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Old 05-04-19, 07:48 AM
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Originally Posted by jasnooks View Post
What is "go, to see"?
Touring.. on my bike (Across the Pond, out of the US.. ) & day trip tours ..
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Old 05-04-19, 02:42 PM
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Avoiding mental burnout

Originally Posted by ooga-booga View Post
change your playlist, your route, your time of day, your level of exertion, your mode, your usual area of riding.........................
Seem to recall that "variety is the spice of life"

Last edited by OldTryGuy; 05-05-19 at 04:06 AM.
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Old 05-04-19, 03:34 PM
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I believe I get mental burnout more from not riding. There are days that I just do not feel like riding, but I do not think it comes from riding too much. It comes from having other things to catch up on, lack of quality sleep, or maybe just a bit of depression. I also realize that for me, having some kind of goal helps to keep me motivated to get on my bike regardless of weather or other non-riding issues/events. I always perk up if I just get out and start pedaling.
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Old 05-05-19, 09:11 AM
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I don't ride to a plan, as I prefer to be adaptive and rest when my body asks for it.
Also - I mix up the rides a lot. A few local after work rides during the week, sure. But on weekends I travel and try new roads. I'm a map junkie (really) so have a lot of fun planning new routes. Lately I've been into gravel, which has opened up huge opportunities to explore. I've been having a great deal of fun doing that. Might even try some short bike-packing trips if I can find someone to do it with.
Everyone is different. But at lest for me, rest and adventure keeps it fresh.
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Old 05-12-19, 06:30 AM
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Originally Posted by canklecat View Post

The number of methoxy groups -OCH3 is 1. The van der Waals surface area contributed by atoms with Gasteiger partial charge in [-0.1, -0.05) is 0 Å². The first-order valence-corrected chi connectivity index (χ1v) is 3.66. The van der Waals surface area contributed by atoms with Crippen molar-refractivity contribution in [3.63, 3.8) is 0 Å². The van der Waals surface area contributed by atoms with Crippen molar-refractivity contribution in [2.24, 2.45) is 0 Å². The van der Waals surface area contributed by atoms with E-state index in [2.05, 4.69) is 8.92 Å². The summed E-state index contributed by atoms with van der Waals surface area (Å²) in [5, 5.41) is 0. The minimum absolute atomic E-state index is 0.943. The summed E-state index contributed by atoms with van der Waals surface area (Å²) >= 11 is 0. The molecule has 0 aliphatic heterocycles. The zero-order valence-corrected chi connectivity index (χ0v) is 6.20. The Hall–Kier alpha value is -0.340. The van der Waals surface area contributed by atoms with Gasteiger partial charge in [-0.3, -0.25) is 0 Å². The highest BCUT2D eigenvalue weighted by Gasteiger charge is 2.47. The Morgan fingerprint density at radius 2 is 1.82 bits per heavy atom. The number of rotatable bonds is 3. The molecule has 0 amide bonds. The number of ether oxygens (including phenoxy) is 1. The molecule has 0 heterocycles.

I'm not sure if it's burnout, but I've been unusually tired the past few months (probably still due to a thyroid imbalance), .....
Are you on any meds? A couple years ago my MD put me on a beta blocker because of high BP. I had no idea what a beta blocker did. I found out. It almost killed me. I couldn't get out of bed, when I did I couldn't ride the bike and I started getting depressed. I've never felt depressed in my life. My friend is a ND. She suggested 100% organic beet juice. That brought my BP to normal.
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Old 05-12-19, 02:05 PM
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Originally Posted by bruce19 View Post
Are you on any meds? A couple years ago my MD put me on a beta blocker because of high BP. I had no idea what a beta blocker did. I found out. It almost killed me. I couldn't get out of bed, when I did I couldn't ride the bike and I started getting depressed. I've never felt depressed in my life. My friend is a ND. She suggested 100% organic beet juice. That brought my BP to normal.
Yeah, that depression can be a grind and tricky to diagnose and cope with. In my case it was partly physiological -- thyroid cancer, injuries from being hit by a car last year with chronic pain -- and situational. I was my mom's caregiver for more than a decade until her physical health and dementia got so bad she had to stay in a rehab/nursing home during her final year. I had pain from old and new injuries, and was unable to work all of 2018. Wasn't sure whether I could keep my apartment and didn't have enough energy to move. But the housing issue is resolved for the rest of the year, so that's a relief.